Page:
HR Lessons From a Senior Recruiter in the Corrections Business

The doctor applied for a job at a correctional facility, saying he was a convicted felon on his application.


Being able to pass the background check is helpful if you want to work at a Federal Bureau of Prisons location.

Michele Dobos, PHR, senior recruiter at The GEO Group, Inc. sent him a thank you for applying, but no thank you email. Then sure enough, she got a phone call right after that.

Brrrrrrring! And she knew who it was.

This is Doctor So-and-So. I applied and was just wondering…

Dobos told him you have a federal conviction and spent time in a federal corrections facility. You can’t work in a federal corrections facility. She wasn’t rude, but just told him he wouldn’t be able to pass the clearance.

Basically, Dobos is in the corrections business working for a private government contractor in the corrections industry.

GEO owns and operates 106 facilities in the United States, United Kingdom, Australia and South Africa for various federal and state entities. This includes approximately 85,500 beds and 20,000 employees.

A lot of people don’t know that there are private correctional and detention centers out there. They just assume the government runs everything, but they do outsource some things to manage costs and effectiveness.

Plus, a lot of the state-run facilities are very old and they’re getting run down with a lot of physical problems, so when private contractors can offer newer and more efficient, state-of-the-art facilities, that’s another plus.

How would she say that recruiting has changed in recent years?

During the recession from December 2007 to June 2009, specialists were still hard to find, but in general you could find people. “There were nurses I would talk to who were crying on the phone, I’ve never been unemployed in my life. I can’t find a job,” Dobos recalls.

Then the recovery came and the Affordable Care Act was passed, so everybody began hiring again. But now, she said we’re back to where we were before the recession.

The shortages are back, especially mid level providers, psychiatrists, general practitioners and in some locations, registered nurses. When fewer people go to school for some specialties, you’re going to have shortages down the road.

And not everybody wants to work in corrections, where she says, “You don’t put a correctional facility on beach front property!”

Then the Affordable Care Act changed health care to where it’s run like a business. So more and more practitioners are leaving private practice as they don’t want to deal with the insurance companies and keeping expensive malpractice insurance.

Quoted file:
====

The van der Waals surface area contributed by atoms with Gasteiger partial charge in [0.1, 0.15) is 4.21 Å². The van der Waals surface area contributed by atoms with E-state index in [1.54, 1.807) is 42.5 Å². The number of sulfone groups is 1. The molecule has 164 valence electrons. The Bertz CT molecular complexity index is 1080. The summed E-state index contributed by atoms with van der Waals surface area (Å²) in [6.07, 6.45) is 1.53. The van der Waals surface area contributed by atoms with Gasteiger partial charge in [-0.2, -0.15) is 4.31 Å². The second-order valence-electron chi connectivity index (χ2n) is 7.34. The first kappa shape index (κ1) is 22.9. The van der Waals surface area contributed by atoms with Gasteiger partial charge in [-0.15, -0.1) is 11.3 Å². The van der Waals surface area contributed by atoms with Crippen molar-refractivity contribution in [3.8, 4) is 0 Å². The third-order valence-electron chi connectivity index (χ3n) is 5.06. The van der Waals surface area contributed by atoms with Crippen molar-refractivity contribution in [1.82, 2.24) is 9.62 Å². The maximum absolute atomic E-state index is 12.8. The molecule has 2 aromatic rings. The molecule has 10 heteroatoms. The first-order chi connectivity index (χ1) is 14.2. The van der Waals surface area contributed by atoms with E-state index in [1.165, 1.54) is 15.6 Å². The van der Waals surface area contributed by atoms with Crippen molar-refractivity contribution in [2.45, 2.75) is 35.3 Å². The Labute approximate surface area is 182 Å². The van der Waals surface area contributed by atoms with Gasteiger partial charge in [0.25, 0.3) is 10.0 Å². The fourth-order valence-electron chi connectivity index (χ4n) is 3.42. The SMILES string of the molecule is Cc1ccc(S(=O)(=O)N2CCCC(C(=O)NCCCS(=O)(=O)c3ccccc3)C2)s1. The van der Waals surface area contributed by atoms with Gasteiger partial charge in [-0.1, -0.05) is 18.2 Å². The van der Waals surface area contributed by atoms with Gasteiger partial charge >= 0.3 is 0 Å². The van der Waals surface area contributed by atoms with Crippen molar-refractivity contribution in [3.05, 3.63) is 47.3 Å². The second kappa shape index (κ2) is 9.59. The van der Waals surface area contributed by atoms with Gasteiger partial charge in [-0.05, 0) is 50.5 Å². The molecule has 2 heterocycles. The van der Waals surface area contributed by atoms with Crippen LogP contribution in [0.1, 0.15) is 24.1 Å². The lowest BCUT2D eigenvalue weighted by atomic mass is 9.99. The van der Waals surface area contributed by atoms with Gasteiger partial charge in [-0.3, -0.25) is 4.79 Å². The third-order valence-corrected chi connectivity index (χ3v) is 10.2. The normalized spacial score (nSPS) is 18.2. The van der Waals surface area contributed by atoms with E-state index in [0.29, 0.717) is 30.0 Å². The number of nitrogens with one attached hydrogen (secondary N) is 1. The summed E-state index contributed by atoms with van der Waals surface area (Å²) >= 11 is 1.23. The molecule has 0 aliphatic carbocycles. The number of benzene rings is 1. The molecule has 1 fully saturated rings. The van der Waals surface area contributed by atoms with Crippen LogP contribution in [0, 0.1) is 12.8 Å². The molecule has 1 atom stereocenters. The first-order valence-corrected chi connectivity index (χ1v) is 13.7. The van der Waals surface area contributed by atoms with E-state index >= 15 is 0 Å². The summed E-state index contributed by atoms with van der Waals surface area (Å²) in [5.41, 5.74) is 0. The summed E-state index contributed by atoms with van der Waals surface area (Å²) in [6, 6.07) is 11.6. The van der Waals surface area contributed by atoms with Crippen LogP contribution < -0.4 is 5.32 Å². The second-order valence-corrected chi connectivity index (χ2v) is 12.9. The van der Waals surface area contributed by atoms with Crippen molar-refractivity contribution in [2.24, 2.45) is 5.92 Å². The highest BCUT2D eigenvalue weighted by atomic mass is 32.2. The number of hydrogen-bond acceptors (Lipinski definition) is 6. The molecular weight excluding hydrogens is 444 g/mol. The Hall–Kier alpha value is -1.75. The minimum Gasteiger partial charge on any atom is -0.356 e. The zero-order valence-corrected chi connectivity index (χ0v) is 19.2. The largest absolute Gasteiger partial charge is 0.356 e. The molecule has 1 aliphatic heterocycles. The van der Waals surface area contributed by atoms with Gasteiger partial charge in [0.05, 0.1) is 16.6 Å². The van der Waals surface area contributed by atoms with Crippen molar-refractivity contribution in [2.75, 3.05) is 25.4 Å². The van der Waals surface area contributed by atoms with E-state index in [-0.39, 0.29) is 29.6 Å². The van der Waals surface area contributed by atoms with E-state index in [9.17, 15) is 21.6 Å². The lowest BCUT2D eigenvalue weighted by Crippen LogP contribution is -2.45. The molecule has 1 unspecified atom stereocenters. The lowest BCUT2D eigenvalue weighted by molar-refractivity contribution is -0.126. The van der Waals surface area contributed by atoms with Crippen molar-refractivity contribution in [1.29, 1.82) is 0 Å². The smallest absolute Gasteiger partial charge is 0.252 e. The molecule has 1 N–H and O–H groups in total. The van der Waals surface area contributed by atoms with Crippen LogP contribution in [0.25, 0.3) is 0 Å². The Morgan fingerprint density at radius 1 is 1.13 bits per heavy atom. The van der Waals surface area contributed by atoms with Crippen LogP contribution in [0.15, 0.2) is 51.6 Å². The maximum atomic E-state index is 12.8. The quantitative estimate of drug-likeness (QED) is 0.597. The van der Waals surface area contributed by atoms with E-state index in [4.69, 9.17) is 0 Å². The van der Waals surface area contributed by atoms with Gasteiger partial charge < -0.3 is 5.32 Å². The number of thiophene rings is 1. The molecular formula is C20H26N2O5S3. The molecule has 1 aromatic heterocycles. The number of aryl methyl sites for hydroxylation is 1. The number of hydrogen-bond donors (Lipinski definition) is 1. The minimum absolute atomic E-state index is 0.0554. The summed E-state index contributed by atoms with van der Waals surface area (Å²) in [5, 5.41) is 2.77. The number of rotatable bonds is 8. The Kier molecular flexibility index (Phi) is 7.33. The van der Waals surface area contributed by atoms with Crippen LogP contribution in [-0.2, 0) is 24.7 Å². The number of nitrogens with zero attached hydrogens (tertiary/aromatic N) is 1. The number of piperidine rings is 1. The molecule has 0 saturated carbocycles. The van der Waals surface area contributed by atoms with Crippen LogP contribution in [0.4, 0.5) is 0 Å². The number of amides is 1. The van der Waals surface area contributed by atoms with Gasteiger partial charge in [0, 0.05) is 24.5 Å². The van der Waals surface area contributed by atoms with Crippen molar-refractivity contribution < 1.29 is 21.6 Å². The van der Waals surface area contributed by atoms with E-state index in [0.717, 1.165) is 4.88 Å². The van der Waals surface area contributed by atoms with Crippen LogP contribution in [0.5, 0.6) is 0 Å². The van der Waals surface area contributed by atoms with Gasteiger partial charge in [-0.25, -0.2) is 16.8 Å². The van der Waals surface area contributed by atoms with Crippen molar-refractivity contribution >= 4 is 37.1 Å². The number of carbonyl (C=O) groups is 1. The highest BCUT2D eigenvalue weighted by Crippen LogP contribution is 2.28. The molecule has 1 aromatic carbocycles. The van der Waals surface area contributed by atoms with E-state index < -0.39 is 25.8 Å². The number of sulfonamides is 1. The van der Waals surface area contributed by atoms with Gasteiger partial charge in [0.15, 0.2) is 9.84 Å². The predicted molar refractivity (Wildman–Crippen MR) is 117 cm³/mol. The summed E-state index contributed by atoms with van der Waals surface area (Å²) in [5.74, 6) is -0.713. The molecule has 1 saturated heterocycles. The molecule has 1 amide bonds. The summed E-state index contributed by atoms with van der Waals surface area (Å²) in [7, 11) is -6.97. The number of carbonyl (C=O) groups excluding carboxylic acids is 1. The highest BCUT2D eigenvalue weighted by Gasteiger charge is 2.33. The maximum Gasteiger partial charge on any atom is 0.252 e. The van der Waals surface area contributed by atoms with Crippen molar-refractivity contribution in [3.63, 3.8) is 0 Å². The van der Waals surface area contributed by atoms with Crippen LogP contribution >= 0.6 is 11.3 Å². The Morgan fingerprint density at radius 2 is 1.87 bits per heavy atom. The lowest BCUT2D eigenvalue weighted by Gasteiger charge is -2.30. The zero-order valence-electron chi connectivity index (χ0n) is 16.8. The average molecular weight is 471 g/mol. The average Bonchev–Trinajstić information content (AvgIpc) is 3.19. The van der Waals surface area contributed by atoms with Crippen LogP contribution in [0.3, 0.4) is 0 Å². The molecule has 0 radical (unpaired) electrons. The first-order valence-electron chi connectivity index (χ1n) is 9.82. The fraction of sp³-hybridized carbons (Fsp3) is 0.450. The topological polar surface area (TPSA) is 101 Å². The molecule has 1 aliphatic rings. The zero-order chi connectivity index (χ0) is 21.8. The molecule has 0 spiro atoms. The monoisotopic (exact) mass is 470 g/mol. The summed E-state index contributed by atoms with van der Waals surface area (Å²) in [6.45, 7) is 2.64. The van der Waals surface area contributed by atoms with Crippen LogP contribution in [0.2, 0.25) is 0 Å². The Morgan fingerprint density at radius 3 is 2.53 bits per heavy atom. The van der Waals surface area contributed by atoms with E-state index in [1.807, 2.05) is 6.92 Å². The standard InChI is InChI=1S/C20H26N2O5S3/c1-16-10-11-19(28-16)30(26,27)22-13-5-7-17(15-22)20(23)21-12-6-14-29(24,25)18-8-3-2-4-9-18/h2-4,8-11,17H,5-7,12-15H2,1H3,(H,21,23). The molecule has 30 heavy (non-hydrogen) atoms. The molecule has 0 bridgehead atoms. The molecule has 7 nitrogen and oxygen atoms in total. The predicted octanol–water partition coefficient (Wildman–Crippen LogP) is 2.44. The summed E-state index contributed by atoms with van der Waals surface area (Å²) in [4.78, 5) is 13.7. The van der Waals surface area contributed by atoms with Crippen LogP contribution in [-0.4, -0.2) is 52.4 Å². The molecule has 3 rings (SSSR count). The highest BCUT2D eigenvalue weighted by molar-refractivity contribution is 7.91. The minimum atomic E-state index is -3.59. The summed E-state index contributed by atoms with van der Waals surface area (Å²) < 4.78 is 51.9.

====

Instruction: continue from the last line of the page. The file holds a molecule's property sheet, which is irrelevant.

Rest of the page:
Why work in the corrections industry?

“Doctors who just want to practice medicine and care for people can do that,” Dobos says. They come to work, treat patients and leave. Typically, it’s a Monday through Friday job.

She adds that their doctors and nurses don’t have the pressure of dealing with billable hours, health insurance, ICD9s or carrying their own malpractice insurance.

“Plus, it’s a secured environment, which is a lot safer than going into an ER where somebody can pull a knife or gun on you,” she says. They have processes in place to bring detainees or inmates into the clinic.

There’s security staff there in the “medical” or health services department, which is set up like you’d see in a typical outpatient setting. Picture a waiting room, exam rooms, an office for the doctor to do paperwork and an administrative desk with a clerk sitting there.

Then there are some infirmary beds for when someone just can’t go back to a “housing unit” or cell, but they aren’t sick enough to go to a hospital. And they also have a suicide watch area.

“A correctional facility is like a little city,” Dobos explains. “You have to provide everything.”

How does Dobos get good job candidates?

  • Established relationships with locum tenens agencies that provide good customer service, quality referrals, rates and specialties, including mental health, in different locations, including California
  • Word of mouth referrals

If a healthcare provider doesn’t have a relationship with an agency, she suggests giving a new agency a small job. Then if they deliver, continue the relationship.

And let’s say it comes down to two locum tenens candidates with roughly the same qualifications for the same assignment. How would Dobos describe the candidate who gets the job?

  • Honest, clear, short and simple answers
  • CV matches job experience
  • No restrictions on professional license
  • Likeable personality
  • Can carry on respectful conversations with all kinds of people
  • Professional appearance and behavior
  • Experience in corrections

“The truth is always best. You might not get the job, but it’s always better because we’re going to find out sooner or later,” Dobos summarizes.

Michele Dobos, PHR, senior recruiter at The GEO Group, Inc